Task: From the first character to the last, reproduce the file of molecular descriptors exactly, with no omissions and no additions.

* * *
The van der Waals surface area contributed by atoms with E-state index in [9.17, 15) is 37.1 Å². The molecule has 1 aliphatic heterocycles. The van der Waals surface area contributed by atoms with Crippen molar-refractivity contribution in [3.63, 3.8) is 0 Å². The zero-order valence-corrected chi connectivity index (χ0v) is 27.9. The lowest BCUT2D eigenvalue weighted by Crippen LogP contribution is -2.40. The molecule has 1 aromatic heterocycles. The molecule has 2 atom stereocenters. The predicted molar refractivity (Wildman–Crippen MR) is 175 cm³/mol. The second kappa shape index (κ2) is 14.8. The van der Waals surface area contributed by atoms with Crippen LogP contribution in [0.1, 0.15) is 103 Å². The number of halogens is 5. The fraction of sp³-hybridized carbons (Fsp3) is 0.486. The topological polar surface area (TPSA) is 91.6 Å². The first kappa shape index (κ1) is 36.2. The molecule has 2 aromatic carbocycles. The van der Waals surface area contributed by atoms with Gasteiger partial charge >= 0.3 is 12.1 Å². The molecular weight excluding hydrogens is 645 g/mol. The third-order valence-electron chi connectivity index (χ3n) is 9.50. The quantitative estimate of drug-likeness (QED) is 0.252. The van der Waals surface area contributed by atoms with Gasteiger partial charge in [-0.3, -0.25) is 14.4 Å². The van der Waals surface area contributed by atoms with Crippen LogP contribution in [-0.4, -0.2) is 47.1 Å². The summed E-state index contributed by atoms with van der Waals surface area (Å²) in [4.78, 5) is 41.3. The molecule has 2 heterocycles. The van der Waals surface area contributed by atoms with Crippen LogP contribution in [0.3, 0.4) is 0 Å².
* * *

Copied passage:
The van der Waals surface area contributed by atoms with E-state index in [9.17, 15) is 37.1 Å². The molecule has 1 aliphatic heterocycles. The van der Waals surface area contributed by atoms with Crippen molar-refractivity contribution in [3.63, 3.8) is 0 Å². The zero-order valence-corrected chi connectivity index (χ0v) is 27.9. The lowest BCUT2D eigenvalue weighted by Crippen LogP contribution is -2.40. The molecule has 1 aromatic heterocycles. The molecule has 2 atom stereocenters. The predicted molar refractivity (Wildman–Crippen MR) is 175 cm³/mol. The second kappa shape index (κ2) is 14.8. The van der Waals surface area contributed by atoms with Crippen LogP contribution in [0.1, 0.15) is 103 Å². The number of halogens is 5. The fraction of sp³-hybridized carbons (Fsp3) is 0.486. The topological polar surface area (TPSA) is 91.6 Å². The first kappa shape index (κ1) is 36.2. The molecule has 2 aromatic carbocycles. The van der Waals surface area contributed by atoms with Gasteiger partial charge >= 0.3 is 12.1 Å². The molecular weight excluding hydrogens is 645 g/mol. The third-order valence-electron chi connectivity index (χ3n) is 9.50. The quantitative estimate of drug-likeness (QED) is 0.252. The van der Waals surface area contributed by atoms with Gasteiger partial charge in [-0.3, -0.25) is 14.4 Å². The van der Waals surface area contributed by atoms with Crippen LogP contribution in [-0.4, -0.2) is 47.1 Å². The summed E-state index contributed by atoms with van der Waals surface area (Å²) in [4.78, 5) is 41.3. The molecule has 2 heterocycles. The van der Waals surface area contributed by atoms with Crippen LogP contribution in [0.3, 0.4) is 0 Å².